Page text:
Esperanto everyday life is found all over the globe

In the forthcoming book (to be published by New Directions) collecting her letters to the readers of the Polish review Życie literackie (lit. Literary Life), Wisława Szymborska, the Polish poet who won the Nobel Prize for Literature in 1996, there is one letter specifically addressing Esperanto. It is an answer to M-Ł, from Warsaw. Here it is, the relevant part:

Source: The New York Review of Books, 9 August 2021

A bit of context: her letters such as this one were hints on (not) writing literature, from 1960 to 1981. In that period, Poland, the lullaby of Esperanto, hosted a quite remarkable movement of Esperanto language activists. So, it is astonishing how she comes to the right conclusion from such wrong premises.

It is absolutely true that sharing a language is not a guarantee of peace per se; admittedly, Esperanto does not foster peace per se. On the other hand, not sharing a language — and, therefore, a common identity — is quite an easy argument to foster warfare, as history taught us. My personal experience is not rooted in war; however, I personally experience family division because of different languages, used as weapons. Perhaps only religions can be more divisive than languages, in convincing people living side-a-side to kill each other, mercilessly. So, her conclusion is right but weak, as the opposite is also true — if not more true — than what argued.

Szymborska’s premise that Esperanto has no dialects may be true if we agree on what “dialect” means. This is not straightforward, but, for the sake of the argument, let’s agree on that. Even so, not showing dialectal variation does not imply that Esperanto does not show variety in any form. In other words, geography has no monopoly on language variation; more specifically, Esperanto changed — and changes — through time. In other words, we (yes, I speak it) do not use Esperanto as our pioneers did, more than 130 years ago. And yes, I am in good company thinking in Esperanto, dreaming in Esperanto, in my daily life. Thus, her statement is empirically unfounded and, therefore, totally wrong.

Finally, her sharp judgement on Esperanto literature makes me quite sad. Even if there is (still) no Nobel Prize for Literature by an Esperanto writer, the only Scottish writer to be nominated three times, William Auld, wrote his masterpiece in Esperanto. And she should be aware of that, as it was in the time when she was alive and presumably writing that letter.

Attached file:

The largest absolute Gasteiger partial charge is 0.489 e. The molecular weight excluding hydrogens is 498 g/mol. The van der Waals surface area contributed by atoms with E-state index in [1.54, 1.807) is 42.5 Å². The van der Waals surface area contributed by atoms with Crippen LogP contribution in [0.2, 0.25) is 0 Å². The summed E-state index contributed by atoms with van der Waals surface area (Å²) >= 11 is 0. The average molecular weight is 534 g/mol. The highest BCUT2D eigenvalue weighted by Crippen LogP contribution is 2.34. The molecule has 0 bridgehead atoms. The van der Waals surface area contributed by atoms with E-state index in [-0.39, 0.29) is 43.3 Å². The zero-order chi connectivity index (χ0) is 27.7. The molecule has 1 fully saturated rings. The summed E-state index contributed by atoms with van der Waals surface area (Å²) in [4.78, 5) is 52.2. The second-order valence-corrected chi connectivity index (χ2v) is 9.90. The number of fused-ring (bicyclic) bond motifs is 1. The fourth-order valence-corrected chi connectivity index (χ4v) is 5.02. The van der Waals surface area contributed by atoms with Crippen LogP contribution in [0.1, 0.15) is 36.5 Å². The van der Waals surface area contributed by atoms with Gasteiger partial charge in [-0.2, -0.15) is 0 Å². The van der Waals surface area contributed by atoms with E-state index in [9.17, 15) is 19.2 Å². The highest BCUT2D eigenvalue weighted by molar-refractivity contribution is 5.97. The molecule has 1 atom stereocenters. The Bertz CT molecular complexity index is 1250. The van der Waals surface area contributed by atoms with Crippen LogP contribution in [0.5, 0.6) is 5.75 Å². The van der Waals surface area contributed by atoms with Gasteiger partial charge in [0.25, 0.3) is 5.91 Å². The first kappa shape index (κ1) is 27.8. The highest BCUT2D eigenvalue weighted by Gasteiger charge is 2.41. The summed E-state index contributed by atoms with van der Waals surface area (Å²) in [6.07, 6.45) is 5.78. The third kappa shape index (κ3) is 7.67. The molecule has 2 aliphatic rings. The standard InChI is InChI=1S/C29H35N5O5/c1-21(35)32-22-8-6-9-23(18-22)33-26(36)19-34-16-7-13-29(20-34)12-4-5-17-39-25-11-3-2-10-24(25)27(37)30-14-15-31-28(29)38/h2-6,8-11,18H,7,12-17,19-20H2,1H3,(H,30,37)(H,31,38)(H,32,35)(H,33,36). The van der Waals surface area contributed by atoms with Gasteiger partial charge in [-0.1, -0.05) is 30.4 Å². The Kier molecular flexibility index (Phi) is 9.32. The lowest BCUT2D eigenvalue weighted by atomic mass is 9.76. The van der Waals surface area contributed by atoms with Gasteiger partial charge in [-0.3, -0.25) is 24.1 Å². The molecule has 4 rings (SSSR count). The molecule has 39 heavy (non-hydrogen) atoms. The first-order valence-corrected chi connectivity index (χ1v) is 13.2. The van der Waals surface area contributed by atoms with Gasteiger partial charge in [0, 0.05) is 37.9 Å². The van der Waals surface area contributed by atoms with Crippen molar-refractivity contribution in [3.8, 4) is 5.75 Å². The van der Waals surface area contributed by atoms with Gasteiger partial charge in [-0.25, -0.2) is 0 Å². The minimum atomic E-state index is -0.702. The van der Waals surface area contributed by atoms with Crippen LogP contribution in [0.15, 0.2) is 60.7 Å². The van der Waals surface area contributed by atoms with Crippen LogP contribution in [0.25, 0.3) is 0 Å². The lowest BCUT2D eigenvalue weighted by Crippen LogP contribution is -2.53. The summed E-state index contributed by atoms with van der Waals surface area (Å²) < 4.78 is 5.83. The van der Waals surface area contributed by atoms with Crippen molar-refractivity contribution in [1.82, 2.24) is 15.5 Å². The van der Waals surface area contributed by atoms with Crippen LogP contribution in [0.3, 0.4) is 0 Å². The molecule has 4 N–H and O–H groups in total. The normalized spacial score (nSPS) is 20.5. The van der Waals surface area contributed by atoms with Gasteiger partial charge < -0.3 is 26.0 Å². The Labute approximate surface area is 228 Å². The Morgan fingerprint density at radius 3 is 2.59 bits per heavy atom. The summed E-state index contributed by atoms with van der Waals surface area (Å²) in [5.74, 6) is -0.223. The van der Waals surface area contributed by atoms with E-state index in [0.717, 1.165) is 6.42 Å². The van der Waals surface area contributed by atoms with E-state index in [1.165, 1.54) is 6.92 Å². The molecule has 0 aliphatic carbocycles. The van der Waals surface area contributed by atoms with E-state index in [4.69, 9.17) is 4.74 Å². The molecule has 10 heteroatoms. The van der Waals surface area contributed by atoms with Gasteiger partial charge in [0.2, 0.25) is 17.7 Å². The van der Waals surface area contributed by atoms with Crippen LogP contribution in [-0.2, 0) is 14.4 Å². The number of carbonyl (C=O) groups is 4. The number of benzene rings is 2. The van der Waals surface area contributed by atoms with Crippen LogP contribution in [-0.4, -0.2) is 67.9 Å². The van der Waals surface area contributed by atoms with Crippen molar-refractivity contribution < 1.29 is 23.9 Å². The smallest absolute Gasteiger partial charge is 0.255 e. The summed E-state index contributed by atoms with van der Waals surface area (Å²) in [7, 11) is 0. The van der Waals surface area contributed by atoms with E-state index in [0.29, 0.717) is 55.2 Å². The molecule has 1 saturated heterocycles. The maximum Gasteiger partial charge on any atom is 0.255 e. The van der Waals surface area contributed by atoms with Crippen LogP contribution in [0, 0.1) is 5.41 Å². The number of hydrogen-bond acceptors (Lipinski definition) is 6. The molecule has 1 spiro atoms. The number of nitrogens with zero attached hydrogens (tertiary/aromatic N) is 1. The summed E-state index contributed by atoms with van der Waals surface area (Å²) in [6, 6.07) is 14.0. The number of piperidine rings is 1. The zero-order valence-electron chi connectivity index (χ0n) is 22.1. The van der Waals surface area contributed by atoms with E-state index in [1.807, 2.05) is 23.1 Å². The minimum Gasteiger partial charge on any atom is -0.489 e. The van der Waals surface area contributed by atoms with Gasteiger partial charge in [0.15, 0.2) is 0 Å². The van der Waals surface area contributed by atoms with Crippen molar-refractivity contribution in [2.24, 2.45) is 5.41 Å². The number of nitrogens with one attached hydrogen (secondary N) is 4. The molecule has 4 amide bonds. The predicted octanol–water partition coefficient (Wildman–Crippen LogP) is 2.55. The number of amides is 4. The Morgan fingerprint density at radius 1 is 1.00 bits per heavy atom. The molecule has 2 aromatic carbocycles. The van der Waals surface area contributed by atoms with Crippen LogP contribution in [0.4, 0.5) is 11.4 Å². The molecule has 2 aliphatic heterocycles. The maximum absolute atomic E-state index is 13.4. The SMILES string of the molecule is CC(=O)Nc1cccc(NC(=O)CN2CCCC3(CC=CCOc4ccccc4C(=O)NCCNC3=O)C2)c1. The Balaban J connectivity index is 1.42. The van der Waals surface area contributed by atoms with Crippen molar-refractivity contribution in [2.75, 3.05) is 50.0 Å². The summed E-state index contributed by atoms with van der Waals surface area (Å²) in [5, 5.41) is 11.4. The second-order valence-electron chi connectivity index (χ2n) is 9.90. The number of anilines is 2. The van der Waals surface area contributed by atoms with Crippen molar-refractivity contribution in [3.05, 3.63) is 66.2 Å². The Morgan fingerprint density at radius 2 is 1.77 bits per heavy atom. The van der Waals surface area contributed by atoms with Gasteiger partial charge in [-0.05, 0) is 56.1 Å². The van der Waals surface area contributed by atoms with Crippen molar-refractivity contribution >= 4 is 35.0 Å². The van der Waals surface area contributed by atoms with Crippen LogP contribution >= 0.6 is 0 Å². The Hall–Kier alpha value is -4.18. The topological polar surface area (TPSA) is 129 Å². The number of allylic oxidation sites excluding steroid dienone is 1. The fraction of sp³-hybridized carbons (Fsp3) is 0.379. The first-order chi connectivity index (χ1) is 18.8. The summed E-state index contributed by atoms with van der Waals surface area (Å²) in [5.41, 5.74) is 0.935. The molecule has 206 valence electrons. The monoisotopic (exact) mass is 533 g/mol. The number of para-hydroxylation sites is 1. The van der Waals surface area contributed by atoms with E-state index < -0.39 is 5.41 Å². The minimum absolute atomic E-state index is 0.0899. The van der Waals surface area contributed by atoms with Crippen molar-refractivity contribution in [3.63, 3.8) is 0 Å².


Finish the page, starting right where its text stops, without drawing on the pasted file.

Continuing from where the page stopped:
Fun fact: in 2015 some poems by Szymborska translated in Esperanto, chosen by Wojciech Ligęza

For answering the Polish poet, and salute you all, dear readers, let me use the words of the Scottish Esperanto poet. Let poetry talk by itself. From La Infana Raso, V, in the original by William Auld, followed by the English translation by Girvan McKay (editor: István Ertl):

Source: William Auld, 1956. La Infana Raso, V: 61–72.

Les Sylphides on the gramophone… / tired I switch it off, / without you, music can have no appeal, / music for me must be enjoyment shared, / joining us in a pleasure intimate. / today the music charms me not at all, / poetry only bores me, / words have no meaning for me. / why is it only you that can possess me? / why only your fair body would caress me? / The world is full of women who are willing… / but all my being longs alone for you, dear / it reaches out to you, but mutely, vainly!

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Federico Gobbo, PhD. Professor of Interlinguistics and Esperanto at the University of Amsterdam. (Song)writer. Artist. Singer. And more. federicogobbo.name

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Federico Gobbo

Federico Gobbo

Federico Gobbo, PhD. Professor of Interlinguistics and Esperanto at the University of Amsterdam. (Song)writer. Artist. Singer. And more. federicogobbo.name

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